This guide will show you how to do a rinseless wash on your car. I use this same method on my professional jobs and also to wash my own car. This method is also the same drought-friendly rinseless wash method many mobile auto detailers in Southern California use to avoid water and chemical runoff.
A rinseless wash has its limitations. Rinseless washes are safe only for relatively clean paint. If your vehicle hasn’t been washed in over a week (or over 3 weeks if garaged), then it’s generally recommended you do a pre-rinse first.
-6 to 20 Light-colored microfiber towels
-6 to 20 Dark-colored microfiber towels
-High lubricity car wash soap (the soap should feel very slippery when you touch it) like Meguiar’s Gold Class Car Wash.
-Wheel cleaner like Meguiar’s Non-Acid Wheel and Tire Cleaner
–Waffle weave microfiber drying towel(s) or any car wash drying towel(s)
First, fill each bucket with about a gallon of water. Next, add 1-2 ounces of car wash shampoo to one bucket.
Soak the dark colored microfiber towels in the bucket without shampoo. These will be used to wash the wheels.
Next, soak the light colored microfiber towels in the bucket with shampoo. These will be used to wash the rest of your car. It’s important to separate the towels you use on paint and towels you use on wheels because wheels contain brake dust, which has tiny shards of metal and glass that can scratch your paint.
Fill your spray bottle with water. Add about an ounce of car wash shampoo to the spray bottle.
Set aside the drying towels or drape one over your shoulder for quick access.
Using your preferred wheel cleaner product, spray the first wheel you’re going to detail. Make sure to spray the outer surface of your tires too but not the tire treads. Use the pre-soaked dark colored towels to wash your wheels and tires. You’ll need a soft-bristle brush for lug nuts and most wheel designs. Don’t let wheel cleaner dry on the the wheels or tires; keep applying more product to keep the surface wet if it dries. Wipe with your pre-soaked towels and agitate with a brush. Cleaning wheels in the shade is a good idea because it gives your wheel cleaner a longer dwell time.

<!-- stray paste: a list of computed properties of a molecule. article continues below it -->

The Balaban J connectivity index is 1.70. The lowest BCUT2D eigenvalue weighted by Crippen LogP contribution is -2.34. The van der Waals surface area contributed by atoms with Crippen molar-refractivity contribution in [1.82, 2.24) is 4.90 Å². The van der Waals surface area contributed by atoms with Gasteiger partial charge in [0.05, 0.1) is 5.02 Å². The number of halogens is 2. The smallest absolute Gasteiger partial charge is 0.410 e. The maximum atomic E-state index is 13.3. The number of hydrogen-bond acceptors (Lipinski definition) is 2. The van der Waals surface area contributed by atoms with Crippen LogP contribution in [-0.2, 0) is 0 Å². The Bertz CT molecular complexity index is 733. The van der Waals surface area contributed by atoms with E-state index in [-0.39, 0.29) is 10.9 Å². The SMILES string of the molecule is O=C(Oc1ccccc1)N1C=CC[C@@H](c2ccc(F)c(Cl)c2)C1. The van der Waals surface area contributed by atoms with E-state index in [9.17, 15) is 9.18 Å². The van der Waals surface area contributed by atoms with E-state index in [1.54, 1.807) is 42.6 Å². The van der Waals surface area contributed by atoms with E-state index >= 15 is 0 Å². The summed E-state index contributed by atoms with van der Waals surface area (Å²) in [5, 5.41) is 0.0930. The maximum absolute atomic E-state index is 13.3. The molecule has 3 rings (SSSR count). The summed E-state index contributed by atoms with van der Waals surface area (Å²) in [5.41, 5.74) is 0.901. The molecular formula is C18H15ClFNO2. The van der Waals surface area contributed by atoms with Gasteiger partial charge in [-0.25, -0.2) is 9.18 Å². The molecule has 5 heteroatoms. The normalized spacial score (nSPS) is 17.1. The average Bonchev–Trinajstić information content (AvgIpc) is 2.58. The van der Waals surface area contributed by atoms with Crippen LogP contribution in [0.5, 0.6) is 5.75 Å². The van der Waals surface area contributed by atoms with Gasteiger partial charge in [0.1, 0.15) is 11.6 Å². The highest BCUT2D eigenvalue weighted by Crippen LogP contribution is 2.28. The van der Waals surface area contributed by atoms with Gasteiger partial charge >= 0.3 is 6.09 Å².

Once the wheel and tire is cleaned to a level you’re happy with, start wiping dry your wheels and tires while they are still wet with clean dry microfiber towels.
Repeat this process for the other wheels.
Next up is the car wash. Make sure to start at the top of the car and to wash and dry one panel at a time, working your way down.
First, generously spray your soap/water wash mix onto the panel. The more you get on there, the lower your odds of scratching the paint.
Next, get one of your pre-soaked light colored towels and fold it over twice. This gives you 8 total clean surfaces. Starting at the top of your car, work your way across the panel in straight lines. Wash in straight lines. Hold the towel loosely and change the position of your hand often. Also, check the towel often. If it is soiled, then flip over to a clean side or grab another pre-soaked microfiber towel. Put soiled towels aside for cleaning later.
This is what separates this rinseless wash method from the traditional two-bucket approach: there is no dirt or grime from a sponge or wash mitt being reintroduced back into the wash bucket because the microfiber towels are pre-soaked in a clean mix of car wash soap and water and never put back in that clean mix once they have been used. This gets rid of any possibility of dirt getting into the wash bucket and any need for grit guards or dirt traps.
Once the panel is clean, use the microfiber waffle weave towel (or any clean dry microfiber towel) to dry and buff the panel in one step. Don’t let your soap/water mix dry on the paint. If it does dry, then apply a little bit more product, then buff dry with a clean dry towel. Make sure to wash and dry each panel individually.
That’s all there is to it!
If you know someone who wants to wash their car in an eco-friendly way or someone who doesn’t have easy access to water, then please pay it forward by sharing a link this page. Thanks!